Enhancing the United States’ Ability To Collaborate with Allies

Jill Bradshaw - Everfox
Jill Bradshaw
4 min read
Military Cyber Solutions

Controlled and secure collaboration with our allies is an essential element of mission success and decision dominance. Critical team members and partners often have distinct, specialized information. Which can create silos that limit effective communication and collaboration.  Velocity of accessing information from classified networks to access mission-critical resources is vital to Mission Partner Environments, Special Access Programs (SAP), unified combatant commands, and cross-agency collaboration in this new era where missions depend on the constant, on-demand movement of information/data.  Traditionally, finding a way to extend an existing network while balancing control of authorization and privileged access was costly, expensive, and slow.  In a future the Department of Defense (DoD) vision is to enable a Joint All-Domain Command and Control (JADC2) (opens a new window) strategy built upon more effective cross-domain capabilities to ensure more unified collaboration across domains, as the backbone to decision dominance capabilities. 

Recently, as a follow-up to AFCEA Rocky Mountain Cyberspace Symposium, Signal wrote an article (opens a new window) summarizing a session where U.S. Army Brig. Gen. Mark Miles, director, C4, J6, U.S. Indo-Pacific Command (INDOPACOM); Canada’s Brig. Gen. Kyle Paul, deputy commanding general, Transformation, Space Operations Command; and U.S. Air Force Col. James Austin, deputy director, Cyber Operations, U.S. European Command (EUCOM), J63 discussed the challenges that exist when trying to setup collaboration networks with allies and partners around the globe. 

“What we don't do or can't do today in this partner environment, specifically in the Pacific, is to have targetable data. And if you can't execute targets on your network, I would argue that you are missing probably the key operational problem that we need our networking for.” - Brigadier General Mark D. Miles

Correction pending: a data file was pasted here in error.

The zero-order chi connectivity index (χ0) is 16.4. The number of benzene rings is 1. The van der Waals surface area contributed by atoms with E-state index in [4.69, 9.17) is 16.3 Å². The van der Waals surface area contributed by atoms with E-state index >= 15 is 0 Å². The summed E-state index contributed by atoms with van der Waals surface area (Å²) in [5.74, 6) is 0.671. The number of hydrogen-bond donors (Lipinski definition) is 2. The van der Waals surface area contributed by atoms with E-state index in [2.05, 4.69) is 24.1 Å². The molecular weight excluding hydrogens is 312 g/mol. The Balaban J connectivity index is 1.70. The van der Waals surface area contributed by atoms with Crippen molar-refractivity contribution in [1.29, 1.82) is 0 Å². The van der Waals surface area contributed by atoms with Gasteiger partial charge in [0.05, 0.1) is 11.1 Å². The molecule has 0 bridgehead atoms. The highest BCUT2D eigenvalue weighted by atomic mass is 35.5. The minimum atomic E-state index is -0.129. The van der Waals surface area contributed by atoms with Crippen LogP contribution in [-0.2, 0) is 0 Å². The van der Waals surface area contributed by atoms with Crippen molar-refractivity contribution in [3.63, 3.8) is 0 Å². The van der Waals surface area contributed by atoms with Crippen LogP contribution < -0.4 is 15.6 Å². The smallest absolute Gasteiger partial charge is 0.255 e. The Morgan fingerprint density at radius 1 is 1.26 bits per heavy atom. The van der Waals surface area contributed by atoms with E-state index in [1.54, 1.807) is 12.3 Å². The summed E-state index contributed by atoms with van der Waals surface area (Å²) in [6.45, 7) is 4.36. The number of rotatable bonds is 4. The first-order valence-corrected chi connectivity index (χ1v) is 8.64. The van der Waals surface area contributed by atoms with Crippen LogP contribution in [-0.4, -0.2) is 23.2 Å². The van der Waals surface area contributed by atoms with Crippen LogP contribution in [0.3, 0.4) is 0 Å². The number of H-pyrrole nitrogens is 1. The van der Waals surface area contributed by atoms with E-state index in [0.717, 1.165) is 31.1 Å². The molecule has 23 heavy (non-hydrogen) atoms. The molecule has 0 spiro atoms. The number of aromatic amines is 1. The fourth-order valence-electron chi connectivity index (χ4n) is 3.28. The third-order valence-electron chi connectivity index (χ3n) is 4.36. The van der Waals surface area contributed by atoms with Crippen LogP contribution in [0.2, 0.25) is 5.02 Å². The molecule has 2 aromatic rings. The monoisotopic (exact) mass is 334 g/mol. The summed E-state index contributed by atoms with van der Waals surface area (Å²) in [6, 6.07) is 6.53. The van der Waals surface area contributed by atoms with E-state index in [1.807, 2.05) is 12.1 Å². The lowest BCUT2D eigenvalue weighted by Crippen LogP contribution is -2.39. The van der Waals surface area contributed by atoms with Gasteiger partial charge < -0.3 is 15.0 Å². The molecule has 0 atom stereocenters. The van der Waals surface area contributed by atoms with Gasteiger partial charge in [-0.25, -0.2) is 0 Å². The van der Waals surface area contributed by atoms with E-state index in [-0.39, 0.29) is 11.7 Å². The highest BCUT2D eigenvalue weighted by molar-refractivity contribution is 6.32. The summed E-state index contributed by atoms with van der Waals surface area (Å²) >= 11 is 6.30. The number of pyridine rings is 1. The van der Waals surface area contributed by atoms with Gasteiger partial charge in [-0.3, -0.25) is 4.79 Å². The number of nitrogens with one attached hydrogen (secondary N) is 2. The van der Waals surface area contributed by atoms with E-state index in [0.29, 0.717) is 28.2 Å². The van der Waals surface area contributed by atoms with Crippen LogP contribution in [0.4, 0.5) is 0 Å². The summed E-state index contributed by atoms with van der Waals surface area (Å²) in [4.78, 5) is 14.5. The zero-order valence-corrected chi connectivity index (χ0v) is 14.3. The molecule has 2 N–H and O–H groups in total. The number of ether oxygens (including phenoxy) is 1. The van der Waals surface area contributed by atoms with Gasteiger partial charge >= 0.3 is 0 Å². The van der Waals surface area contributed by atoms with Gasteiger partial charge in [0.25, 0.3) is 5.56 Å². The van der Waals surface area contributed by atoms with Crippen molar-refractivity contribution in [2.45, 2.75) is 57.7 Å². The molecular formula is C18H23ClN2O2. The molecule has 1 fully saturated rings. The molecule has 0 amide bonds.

Today, trusting a partner network and their ability to secure their networks and data make information sharing hard for partner and ally environments.  In the session, Gen Miles discussed how INDOPACOM has 30 partners where episodic networks must be supported for big regional exercises and then shut down. Gen. Miles also commented that building an entire network involving multiple partners is often not feasible for a single mission or operation.  He described a less than ideal scenario that commonly happens. “Human beings acting as cross-domain solutions” where there is “literally someone reading a chat and writing on another keyboard to transfer that data from one partner to the other. In 2024, that's how we do network. That is not agile. That does not allow operational flexibility to really leverage our partnerships.”

Cross Domain Solutions

Everfox understands these ever changing environments and strives to continually update our products to meet the needs of our customers in these mission-critical spaces.

Everfox’s Innovation Team is focused on finding solutions to Cross Domain challenges like this.  While at the Rocky Mountain Cyberspace Symposium, Everfox provided training. To address how cross domain technology from Everfox is evolving to enable network owners to have tight control network access in a flexible and robust way to dramatically improve the velocity and scale at which forces can operate and enable secure collaboration. These technologies enable mission partners to increase the level of control they have over their own data and where it resides when collaborating.  These capabilities are designed to enable network owners to maintain control of authorization and privileged access from multiple networks.

Our expanded Trusted Thin Client (TTC) capabilities will provide a Multi-Enterprise Spanning Architecture (MESA) solution designed to provide additional layers of separation between network partners and sharing of spanning.  This allows rapid network deployment and flexibility of network owners to control access without extending their own network. This supports mission partners in reducing the amount of equipment that must be deployed outside of your domain to ensure safer collaboration while protecting and maintaining controlling of your network boundary.

To learn more, reach out to one of our cross domain experts. Who can assess your cross-domain collaboration challenges and help you plan a secure and Raise the Bar compliant solution to improve access to mission-critical resources from multiple partner networks.


Department of Defense. (2022, March). Joint All-Domain Command & Control (_JADC2).

Underwood, K. (2024, February 21). Panel: U.S. International Partnerships are strong, ability to integrate networks is not. AFCEA International.